Handbook aims to help the grieving with sudden loss of loved ones

After her son’s suicide two and half years ago, Melodie Anderson said she literally had to think about breathing.

Sudden death or unexpected acute illness can leave a victim’s family and friends unable to cope with grief.

“The shock was so hard,” Anderson said. “I had a hard time finding any help.”

Surviving a hang-glider crash four years ago left Anderson’s son, Ronney Marler, with two crushed legs and a broken back.

He became addicted to OxyContin and had attempted suicide several times before his death.

Holding hostages at a Salt Lake City Rite-Aid store, Marler forced a police officer to kill him.

With the news of her son’s death, Anderson collaborated with U health-care providers, police officers and other victim families and friends to research ways in which to help people like herself cope with death.

“There needed to be more help available in certain areas,” Anderson said. “A lot of times in violent deaths, there is no help.”

Research included a checklist for the first 24 hours of coping, information on cemeteries, grief counseling, scene cleanup companies, organ donations, and dealing with the police and media.

U graduate student Leslie Miles, who dealt with the murder of her uncle, compiled the research and created the handbook, “Dealing With Sudden and Unexpected Death.”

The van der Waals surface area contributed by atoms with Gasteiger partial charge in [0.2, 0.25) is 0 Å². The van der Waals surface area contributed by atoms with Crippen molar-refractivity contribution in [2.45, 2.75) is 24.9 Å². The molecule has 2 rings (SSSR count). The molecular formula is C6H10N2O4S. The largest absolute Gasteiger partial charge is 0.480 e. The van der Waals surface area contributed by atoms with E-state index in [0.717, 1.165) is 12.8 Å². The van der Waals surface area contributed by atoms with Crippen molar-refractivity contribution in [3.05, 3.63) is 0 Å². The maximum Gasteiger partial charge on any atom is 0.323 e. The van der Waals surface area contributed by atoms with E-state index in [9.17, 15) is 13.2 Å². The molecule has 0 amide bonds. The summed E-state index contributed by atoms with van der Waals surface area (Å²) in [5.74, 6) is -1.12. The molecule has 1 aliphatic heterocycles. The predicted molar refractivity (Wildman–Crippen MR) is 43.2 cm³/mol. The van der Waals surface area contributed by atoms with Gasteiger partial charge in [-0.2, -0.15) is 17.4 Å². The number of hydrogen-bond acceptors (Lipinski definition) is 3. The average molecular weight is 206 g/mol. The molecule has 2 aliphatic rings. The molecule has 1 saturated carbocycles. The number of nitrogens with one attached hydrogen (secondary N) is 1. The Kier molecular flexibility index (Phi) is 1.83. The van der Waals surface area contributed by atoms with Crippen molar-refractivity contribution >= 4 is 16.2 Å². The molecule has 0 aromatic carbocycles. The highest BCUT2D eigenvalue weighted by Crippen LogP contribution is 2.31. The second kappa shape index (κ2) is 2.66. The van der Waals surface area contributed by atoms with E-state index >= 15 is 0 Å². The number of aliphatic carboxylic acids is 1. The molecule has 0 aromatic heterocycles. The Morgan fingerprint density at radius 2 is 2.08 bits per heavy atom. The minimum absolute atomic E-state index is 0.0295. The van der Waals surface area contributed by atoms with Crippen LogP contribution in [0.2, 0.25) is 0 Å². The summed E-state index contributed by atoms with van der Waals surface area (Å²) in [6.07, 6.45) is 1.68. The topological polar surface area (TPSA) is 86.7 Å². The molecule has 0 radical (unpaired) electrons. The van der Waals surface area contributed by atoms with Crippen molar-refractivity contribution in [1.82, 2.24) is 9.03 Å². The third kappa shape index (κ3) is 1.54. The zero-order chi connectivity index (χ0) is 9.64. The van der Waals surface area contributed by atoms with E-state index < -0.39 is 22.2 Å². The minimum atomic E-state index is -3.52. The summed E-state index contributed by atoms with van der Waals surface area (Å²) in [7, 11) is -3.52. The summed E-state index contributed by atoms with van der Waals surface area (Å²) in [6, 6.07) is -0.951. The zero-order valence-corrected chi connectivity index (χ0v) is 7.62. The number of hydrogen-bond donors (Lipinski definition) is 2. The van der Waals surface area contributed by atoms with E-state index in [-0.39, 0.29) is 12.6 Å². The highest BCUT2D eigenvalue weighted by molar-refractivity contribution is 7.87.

The U published the book in January and is selling it at the Caring Connections grief counseling center at the College of Nursing.

“It’s an incredibly wonderful book,” Anderson said. “It has had a great impact on people.”

Because of the media’s coverage of the book and Marler’s death, Anderson said people coping with similar situations call her every day.

“The last two years have been worth it,” she said. “The book is now in so many people’s hands.”

In its first printing, 757 out of 2000 handbooks have been sold.

Another 2000 copies are on their way to be published.

Caring Connections also published a brochure to help professionals such as police officers, doctors, nurses and social workers on tactful ways to deliver the news of a death to their loved ones.

“We put what we thought was relevant and what was needed in the book,” said co author Beth Cole. “Victims [of grief] told us what they thought would be helpful.”

Cole said people can access this book immediately, at the time of their loss.

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